An appropriate role for PBMs


Prescription-drug benefit plans prosper by exploiting a non-transparent, non-accountable system. This needs to change.

Key Points

As small businesses, independent community pharmacies are subject to some of the most abusive PBM practices. In response, the National Community Pharmacists Association has devoted considerable legislative and legal resources at the federal and state levels to the goal of reining in PBMs, which prosper by exploiting a non-transparent, non-accountable system.

There are three main reasons why many PBMs have become the bane of community pharmacies' existence. First, while PBMs have contracts with community pharmacies, a number of PBMs are also primary competitors through their mail-order pharmacies. This "conflict of interest" allows these PBMs to rig the rules to the advantage of their own mail-order pharmacies. For example, they often restrict the dispensing of 90-day prescription-drug supplies by community pharmacies in order to drive those prescriptions to their (the PBMs') businesses. It's also not uncommon for PBMs to prevent patients from using community pharmacies for some or all of their prescriptions for the same reason.

Third, PBMs control prescription-drug-plan formularies and get rebates from the drug manufacturers for 'favoring' certain brand-name drugs over others. These "side deals" are shrouded in mystery, with PBMs often collecting payments without sharing information with health-plan sponsors and putting these transactions outside auditing terms. More recently, some PBMs have established their own manufacturer NDC numbers to repackage generic drugs and control the products' average wholesale prices. Perhaps most disturbing, financial considerations can often appear to supersede the therapeutic value drugs have for patients. This means healthcare decisions are ostensibly being determined by profit-driven PBMs rather than by trusted healthcare professionals (i.e., doctors and pharmacists).

All these practices drive up healthcare costs and contribute to the commoditization of pharmacy. The big PBMs dictate every aspect of the drug-delivery chain, including what drugs are covered under the health plan, the quantity patients can purchase, where drugs can be acquired, and how much pharmacies can charge. Also, as third-party claim processors, PBMs can take liberties with private medical information shared under the auspices of the patient-pharmacist relationship. What frustrates community pharmacies most on a daily basis is that instead of spending time providing patient care, they waste considerable time navigating the PBM bureaucratic minefield of excessive prior authorizations and rejected claims, as well as helping mail-order patients who are still waiting for their medication to arrive.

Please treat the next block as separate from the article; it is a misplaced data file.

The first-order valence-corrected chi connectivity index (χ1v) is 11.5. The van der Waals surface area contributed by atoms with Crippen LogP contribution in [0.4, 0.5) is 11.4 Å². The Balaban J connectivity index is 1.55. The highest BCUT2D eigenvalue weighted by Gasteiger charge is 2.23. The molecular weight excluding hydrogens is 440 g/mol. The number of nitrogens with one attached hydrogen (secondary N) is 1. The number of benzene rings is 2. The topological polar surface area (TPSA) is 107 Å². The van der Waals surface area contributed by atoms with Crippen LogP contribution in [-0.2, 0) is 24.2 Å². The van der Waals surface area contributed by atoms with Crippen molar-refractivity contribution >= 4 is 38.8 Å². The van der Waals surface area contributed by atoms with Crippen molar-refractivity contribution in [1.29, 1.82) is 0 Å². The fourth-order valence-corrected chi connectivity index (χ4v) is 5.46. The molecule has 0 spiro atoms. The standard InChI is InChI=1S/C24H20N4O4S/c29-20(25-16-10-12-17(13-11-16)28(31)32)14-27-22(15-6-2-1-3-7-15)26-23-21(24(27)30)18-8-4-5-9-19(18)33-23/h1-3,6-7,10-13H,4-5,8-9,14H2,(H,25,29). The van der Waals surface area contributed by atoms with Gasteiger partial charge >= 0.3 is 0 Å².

NCPA has successfully helped expose some PBM practices, spurring public- and private-sector interest in creating prescription-drug benefit plans that reduce costs and reimburse pharmacists fairly without compromising patient care. We have pushed for legislation requiring PBMs to act as fiduciary agents to health plans with greater transparency. At the federal level the recently enacted federal healthcare reform law includes a provision requiring common-sense PBM transparency in the "healthcare exchange." Similar efforts are underway with the federal government's employee health-benefit plan. Several states have already achieved similar results and more are attempting to follow. A growing number of private payors recognize they waste money by relying on the traditional PBM business model and are looking for alternatives. Each of these efforts will benefit patients and plan sponsors, and will finally allow community pharmacies to compete on an even playing field.

Joseph H. Harmison is president of the National Community Pharmacists Association and owner of a community pharmacy in Arlington, Texas. He can be reached by e-mail at (Please include the column title in the subject line.)

The opinions expressed by guest editorial writers are their own and do not necessarily represent the views of Drug Topics' staff or the staff of Advanstar Communications.

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